The language of political correctness is a suffocating foetor which blots out rational thought and reasonable discussion, and reduces men to exclusively political creatures, helpless as individuals and only feeling a false sense of power when united with others who are equally helpless and ignorant. Politics is an area where there is not only strength in numbers, but reality in numbers – the only reality that exists for those who are committed to the collective as the basic unit of human existence.
But there is something worse than PC language -- or, at least, something more tiresome and inane -- and that's “cop language” -- that robotic, multisyllabic (by people who may have, at best, sixth-grade verbal skills), mealy-mouthing hodgepodge bereft of all meaning and designed (by politicians, government lawyers, and “agents of social change”) to protect the Regime's foot soldiers against any and all accusations of prejudice, bias, stereotyping, etc. In other words, to make sure that whatever the police say doesn't serve to ruin the chances of a successful prosecution and conviction. So these hapless cops are reduced to using words they were not brought up using, and are only vaguely aware of their meaning, in order to convey “information” which has absolutely no information value to the media, the public, etc. and which basically requires a translator to figure out what they're talking about. (Is it any wonder more and more of them have decided the hell with it, just shoot first and avoid all the humiliating convoluted verbiage? Take desk duty for a week or two; it's worth it.) (And you think they talk that way to each other down at the station house, when there are no news cameras around? Forget about it.)
But there is something even worse, and that's the language the media are, apparently, required to use whenever discussing a criminal case. Regardless of the strength of the evidence – often overwhelming – the “perp” is always “the accused” and their actions are always “alleged” right up to the point of conviction, if not beyond. Now... this may be technically correct if you're a law school graduate, but hey, we're talking about the media here, OK? I remember when the radio guys in Buffalo used to describe burglars as “yeggs” (when's the last time you heard that word?), and that was way before anything like a trial. But hey, all of the listeners knew what “yeggs” were – it has a lot more cachet than “the accused”, to which the average citizen would have responded, “Whattaya mean 'accused'? He did it, ya dopes!”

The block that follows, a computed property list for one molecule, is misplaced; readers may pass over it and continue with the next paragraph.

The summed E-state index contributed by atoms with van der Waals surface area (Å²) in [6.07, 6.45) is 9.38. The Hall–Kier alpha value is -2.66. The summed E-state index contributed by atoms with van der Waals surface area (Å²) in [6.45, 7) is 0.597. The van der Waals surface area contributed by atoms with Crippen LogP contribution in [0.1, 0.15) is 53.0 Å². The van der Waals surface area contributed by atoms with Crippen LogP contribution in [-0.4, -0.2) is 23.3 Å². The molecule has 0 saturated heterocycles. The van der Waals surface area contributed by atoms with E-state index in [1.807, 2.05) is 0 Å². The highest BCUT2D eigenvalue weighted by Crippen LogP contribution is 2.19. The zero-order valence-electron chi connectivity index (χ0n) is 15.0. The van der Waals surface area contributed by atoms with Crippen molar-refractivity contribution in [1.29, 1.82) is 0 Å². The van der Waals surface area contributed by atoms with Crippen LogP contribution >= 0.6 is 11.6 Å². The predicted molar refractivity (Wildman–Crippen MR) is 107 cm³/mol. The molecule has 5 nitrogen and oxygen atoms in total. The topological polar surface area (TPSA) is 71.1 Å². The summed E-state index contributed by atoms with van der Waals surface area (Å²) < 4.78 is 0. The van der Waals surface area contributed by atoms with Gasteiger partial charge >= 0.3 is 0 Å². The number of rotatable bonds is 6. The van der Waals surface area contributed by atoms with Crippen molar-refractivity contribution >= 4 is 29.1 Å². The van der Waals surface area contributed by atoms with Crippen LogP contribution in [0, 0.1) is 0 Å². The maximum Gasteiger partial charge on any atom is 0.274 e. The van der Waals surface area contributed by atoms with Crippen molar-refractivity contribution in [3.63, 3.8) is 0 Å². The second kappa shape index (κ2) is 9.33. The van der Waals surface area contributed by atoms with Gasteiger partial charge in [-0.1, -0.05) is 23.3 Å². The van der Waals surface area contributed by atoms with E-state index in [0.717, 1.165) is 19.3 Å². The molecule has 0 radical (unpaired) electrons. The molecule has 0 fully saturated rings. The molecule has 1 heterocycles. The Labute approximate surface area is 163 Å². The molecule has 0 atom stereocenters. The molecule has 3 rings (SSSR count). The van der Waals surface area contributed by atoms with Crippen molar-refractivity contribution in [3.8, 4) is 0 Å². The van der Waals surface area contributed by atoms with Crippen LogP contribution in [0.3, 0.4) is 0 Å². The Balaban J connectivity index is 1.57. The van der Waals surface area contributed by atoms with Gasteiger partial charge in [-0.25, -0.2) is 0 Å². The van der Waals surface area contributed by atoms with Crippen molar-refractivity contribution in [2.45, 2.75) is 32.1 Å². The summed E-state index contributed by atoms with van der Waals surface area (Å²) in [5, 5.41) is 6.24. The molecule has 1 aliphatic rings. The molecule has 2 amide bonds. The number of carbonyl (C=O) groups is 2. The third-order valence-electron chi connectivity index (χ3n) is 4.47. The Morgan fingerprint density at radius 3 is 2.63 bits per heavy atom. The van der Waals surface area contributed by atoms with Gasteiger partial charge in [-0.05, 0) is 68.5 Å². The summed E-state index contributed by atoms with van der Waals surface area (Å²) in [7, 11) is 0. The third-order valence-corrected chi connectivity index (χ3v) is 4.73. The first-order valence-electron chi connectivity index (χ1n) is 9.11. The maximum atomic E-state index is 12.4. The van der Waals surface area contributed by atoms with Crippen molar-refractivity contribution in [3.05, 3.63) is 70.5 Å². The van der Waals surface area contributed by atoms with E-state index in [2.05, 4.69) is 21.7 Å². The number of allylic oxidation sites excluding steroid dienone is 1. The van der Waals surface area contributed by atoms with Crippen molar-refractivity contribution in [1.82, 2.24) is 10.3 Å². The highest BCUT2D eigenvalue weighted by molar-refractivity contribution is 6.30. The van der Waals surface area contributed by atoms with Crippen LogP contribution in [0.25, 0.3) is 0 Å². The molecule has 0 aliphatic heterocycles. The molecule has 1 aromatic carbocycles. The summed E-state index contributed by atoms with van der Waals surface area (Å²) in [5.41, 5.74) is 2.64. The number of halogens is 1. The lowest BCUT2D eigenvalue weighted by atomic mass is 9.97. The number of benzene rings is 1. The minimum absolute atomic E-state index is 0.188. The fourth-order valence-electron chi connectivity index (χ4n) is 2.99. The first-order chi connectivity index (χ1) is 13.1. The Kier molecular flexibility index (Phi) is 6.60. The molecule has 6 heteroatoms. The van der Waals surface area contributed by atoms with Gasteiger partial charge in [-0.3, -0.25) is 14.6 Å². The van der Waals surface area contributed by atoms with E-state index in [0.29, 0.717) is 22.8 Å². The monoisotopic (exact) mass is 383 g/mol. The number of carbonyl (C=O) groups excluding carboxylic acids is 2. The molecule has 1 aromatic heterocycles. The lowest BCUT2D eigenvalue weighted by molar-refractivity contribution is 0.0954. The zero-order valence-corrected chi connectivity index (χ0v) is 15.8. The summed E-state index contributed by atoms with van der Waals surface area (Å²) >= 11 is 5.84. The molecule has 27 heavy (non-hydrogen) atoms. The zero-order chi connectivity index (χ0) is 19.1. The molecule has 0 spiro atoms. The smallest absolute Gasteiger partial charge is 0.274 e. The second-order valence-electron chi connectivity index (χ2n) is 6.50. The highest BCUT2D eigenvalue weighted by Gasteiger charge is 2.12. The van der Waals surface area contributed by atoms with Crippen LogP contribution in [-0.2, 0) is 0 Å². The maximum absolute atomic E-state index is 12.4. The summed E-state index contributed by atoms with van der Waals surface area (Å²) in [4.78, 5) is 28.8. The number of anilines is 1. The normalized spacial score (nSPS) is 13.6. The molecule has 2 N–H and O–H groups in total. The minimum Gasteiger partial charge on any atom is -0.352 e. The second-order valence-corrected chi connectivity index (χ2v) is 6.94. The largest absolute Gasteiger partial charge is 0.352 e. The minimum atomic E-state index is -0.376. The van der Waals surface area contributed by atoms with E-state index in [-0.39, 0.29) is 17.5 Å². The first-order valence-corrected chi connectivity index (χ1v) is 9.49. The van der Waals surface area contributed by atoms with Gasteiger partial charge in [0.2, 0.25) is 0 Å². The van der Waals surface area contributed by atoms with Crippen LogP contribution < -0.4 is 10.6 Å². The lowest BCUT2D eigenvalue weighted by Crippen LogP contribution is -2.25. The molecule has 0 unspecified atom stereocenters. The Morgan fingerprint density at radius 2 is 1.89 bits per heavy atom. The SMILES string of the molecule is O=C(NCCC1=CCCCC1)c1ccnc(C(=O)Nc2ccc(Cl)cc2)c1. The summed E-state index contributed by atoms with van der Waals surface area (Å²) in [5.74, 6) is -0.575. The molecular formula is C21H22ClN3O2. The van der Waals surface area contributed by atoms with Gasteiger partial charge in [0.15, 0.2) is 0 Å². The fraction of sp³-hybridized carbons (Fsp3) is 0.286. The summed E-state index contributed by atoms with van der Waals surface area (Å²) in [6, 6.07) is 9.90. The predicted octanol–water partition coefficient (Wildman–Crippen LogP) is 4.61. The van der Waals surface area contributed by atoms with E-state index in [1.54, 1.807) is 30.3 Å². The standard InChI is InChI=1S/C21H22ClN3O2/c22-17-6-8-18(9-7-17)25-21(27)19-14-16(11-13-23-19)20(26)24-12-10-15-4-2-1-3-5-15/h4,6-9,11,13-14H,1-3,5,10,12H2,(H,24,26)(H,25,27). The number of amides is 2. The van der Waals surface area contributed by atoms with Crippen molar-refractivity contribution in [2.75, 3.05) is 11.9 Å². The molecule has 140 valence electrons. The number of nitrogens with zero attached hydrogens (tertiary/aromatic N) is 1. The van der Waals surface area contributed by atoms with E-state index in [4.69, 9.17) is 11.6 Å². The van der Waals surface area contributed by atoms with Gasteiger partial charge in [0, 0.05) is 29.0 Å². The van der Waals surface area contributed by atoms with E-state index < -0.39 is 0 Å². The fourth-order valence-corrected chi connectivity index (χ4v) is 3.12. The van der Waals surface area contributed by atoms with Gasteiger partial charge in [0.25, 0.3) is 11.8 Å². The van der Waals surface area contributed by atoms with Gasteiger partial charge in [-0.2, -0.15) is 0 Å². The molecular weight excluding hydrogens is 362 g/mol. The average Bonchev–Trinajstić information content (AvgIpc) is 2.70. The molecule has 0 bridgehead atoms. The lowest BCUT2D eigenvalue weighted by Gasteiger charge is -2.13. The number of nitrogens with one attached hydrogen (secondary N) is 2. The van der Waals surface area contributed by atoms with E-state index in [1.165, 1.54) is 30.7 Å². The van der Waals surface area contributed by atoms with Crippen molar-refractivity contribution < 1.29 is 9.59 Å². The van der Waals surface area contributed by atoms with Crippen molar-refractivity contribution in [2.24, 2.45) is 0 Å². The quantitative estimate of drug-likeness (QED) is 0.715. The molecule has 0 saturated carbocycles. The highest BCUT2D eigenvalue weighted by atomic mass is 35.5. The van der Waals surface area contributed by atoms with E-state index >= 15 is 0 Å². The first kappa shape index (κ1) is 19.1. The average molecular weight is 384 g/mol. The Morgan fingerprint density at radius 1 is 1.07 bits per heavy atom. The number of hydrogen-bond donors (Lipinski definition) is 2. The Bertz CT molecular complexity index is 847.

Add to which, the right to “a prompt and speedy trial” has been totally overtaken by politics, legalistic red tape, and “sensitivity” -- so that, in the aftermath of a crime, victims suffer or recover, evidence is endlessly discovered, debated, and quashed, people die, babies are born, and yet the “accused” remains “the accused”, for months or even years, like a character out of Kafka. There may be some legal systems in the world – past or present – where this is considered normal, but ought it to be considered normal for us? Hard to imagine. I'll bet that a great sigh of relief comes from the law enforcement and judicial community every time a “perp” either takes their own life or has it taken by the police – “At least that's one long, drawn-out ordeal we don't have to go through.” (And did you ever notice that when the accused-to-be winds up dead, they are no longer the accused? Then they are referred to as the one who committed the crime. That is, they are tried and found guilty by the mere fact of no longer being available for trial. Interesting, huh?)
Case in point. One year ago a strange little rat-like creature walked into his senior high school in a Pittsburgh suburb with a handful of kitchen knives and proceeded to stab everyone within reach until he was finally subdued. The victims, 21 in number, all survived, and they are, of course, in various stages of recovery, physical and psychological. (And by the way, where were all the football jocks while this was going on? Where were all the guys who spend every Saturday morning at Master Kim's Tae Kwon Do? It's hard to believe someone can stab 21 people in a row, over quite a few minutes, without someone stepping up and taking him out before the number gets that high.)